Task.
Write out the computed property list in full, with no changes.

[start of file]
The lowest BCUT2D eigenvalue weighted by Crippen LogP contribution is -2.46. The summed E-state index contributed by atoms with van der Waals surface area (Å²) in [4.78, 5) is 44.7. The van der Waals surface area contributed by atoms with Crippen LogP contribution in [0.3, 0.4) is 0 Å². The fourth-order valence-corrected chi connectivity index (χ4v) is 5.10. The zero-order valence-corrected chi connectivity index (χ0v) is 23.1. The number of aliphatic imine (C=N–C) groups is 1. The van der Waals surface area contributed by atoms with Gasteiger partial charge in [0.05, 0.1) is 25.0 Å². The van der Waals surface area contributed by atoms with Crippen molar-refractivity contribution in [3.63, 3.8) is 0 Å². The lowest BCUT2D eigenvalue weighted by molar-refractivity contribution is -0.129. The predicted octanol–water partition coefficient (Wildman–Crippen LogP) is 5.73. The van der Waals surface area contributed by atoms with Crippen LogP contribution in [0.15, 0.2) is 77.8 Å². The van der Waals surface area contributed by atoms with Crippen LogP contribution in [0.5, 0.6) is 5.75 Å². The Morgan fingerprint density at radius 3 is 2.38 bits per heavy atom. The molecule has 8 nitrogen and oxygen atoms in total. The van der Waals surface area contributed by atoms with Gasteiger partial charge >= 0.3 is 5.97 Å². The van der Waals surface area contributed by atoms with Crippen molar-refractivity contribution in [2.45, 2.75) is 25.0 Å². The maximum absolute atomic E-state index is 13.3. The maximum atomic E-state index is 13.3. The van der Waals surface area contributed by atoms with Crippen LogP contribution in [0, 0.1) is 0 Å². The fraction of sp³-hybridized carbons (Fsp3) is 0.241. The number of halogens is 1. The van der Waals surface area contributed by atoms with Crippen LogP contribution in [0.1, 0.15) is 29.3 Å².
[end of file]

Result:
The lowest BCUT2D eigenvalue weighted by Crippen LogP contribution is -2.46. The summed E-state index contributed by atoms with van der Waals surface area (Å²) in [4.78, 5) is 44.7. The van der Waals surface area contributed by atoms with Crippen LogP contribution in [0.3, 0.4) is 0 Å². The fourth-order valence-corrected chi connectivity index (χ4v) is 5.10. The zero-order valence-corrected chi connectivity index (χ0v) is 23.1. The number of aliphatic imine (C=N–C) groups is 1. The van der Waals surface area contributed by atoms with Gasteiger partial charge in [0.05, 0.1) is 25.0 Å². The van der Waals surface area contributed by atoms with Crippen molar-refractivity contribution in [3.63, 3.8) is 0 Å². The lowest BCUT2D eigenvalue weighted by molar-refractivity contribution is -0.129. The predicted octanol–water partition coefficient (Wildman–Crippen LogP) is 5.73. The van der Waals surface area contributed by atoms with Crippen LogP contribution in [0.15, 0.2) is 77.8 Å². The van der Waals surface area contributed by atoms with Crippen LogP contribution in [0.5, 0.6) is 5.75 Å². The Morgan fingerprint density at radius 3 is 2.38 bits per heavy atom. The molecule has 8 nitrogen and oxygen atoms in total. The van der Waals surface area contributed by atoms with Gasteiger partial charge >= 0.3 is 5.97 Å². The van der Waals surface area contributed by atoms with Crippen molar-refractivity contribution in [2.45, 2.75) is 25.0 Å². The maximum absolute atomic E-state index is 13.3. The maximum atomic E-state index is 13.3. The van der Waals surface area contributed by atoms with Crippen LogP contribution in [0, 0.1) is 0 Å². The fraction of sp³-hybridized carbons (Fsp3) is 0.241. The number of halogens is 1. The van der Waals surface area contributed by atoms with Crippen LogP contribution in [0.1, 0.15) is 29.3 Å².